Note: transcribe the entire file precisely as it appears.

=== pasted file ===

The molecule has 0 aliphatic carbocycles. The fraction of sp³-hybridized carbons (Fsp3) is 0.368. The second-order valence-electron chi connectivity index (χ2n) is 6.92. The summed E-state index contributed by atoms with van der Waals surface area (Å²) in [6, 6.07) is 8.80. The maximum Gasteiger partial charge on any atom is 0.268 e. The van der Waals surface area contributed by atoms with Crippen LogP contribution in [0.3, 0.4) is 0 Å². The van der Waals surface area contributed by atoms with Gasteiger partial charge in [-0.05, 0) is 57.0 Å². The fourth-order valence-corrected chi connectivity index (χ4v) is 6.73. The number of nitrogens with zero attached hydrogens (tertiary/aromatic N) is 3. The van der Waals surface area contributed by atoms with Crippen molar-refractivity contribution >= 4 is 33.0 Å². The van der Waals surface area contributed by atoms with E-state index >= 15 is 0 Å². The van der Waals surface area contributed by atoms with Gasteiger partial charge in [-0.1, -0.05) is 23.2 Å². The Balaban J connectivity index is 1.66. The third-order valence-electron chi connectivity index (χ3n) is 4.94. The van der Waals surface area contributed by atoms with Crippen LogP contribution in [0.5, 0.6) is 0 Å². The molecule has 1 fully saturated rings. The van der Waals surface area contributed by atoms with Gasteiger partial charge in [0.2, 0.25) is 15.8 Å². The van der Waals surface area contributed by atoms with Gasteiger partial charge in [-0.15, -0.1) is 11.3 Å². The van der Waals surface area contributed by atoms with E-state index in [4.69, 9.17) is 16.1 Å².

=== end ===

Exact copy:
The molecule has 0 aliphatic carbocycles. The fraction of sp³-hybridized carbons (Fsp3) is 0.368. The second-order valence-electron chi connectivity index (χ2n) is 6.92. The summed E-state index contributed by atoms with van der Waals surface area (Å²) in [6, 6.07) is 8.80. The maximum Gasteiger partial charge on any atom is 0.268 e. The van der Waals surface area contributed by atoms with Crippen LogP contribution in [0.3, 0.4) is 0 Å². The van der Waals surface area contributed by atoms with Gasteiger partial charge in [-0.05, 0) is 57.0 Å². The fourth-order valence-corrected chi connectivity index (χ4v) is 6.73. The number of nitrogens with zero attached hydrogens (tertiary/aromatic N) is 3. The van der Waals surface area contributed by atoms with Crippen molar-refractivity contribution >= 4 is 33.0 Å². The van der Waals surface area contributed by atoms with E-state index >= 15 is 0 Å². The van der Waals surface area contributed by atoms with Gasteiger partial charge in [-0.1, -0.05) is 23.2 Å². The Balaban J connectivity index is 1.66. The third-order valence-electron chi connectivity index (χ3n) is 4.94. The van der Waals surface area contributed by atoms with Crippen LogP contribution in [0.5, 0.6) is 0 Å². The molecule has 1 fully saturated rings. The van der Waals surface area contributed by atoms with Gasteiger partial charge in [0.2, 0.25) is 15.8 Å². The van der Waals surface area contributed by atoms with Gasteiger partial charge in [-0.15, -0.1) is 11.3 Å². The van der Waals surface area contributed by atoms with E-state index in [4.69, 9.17) is 16.1 Å².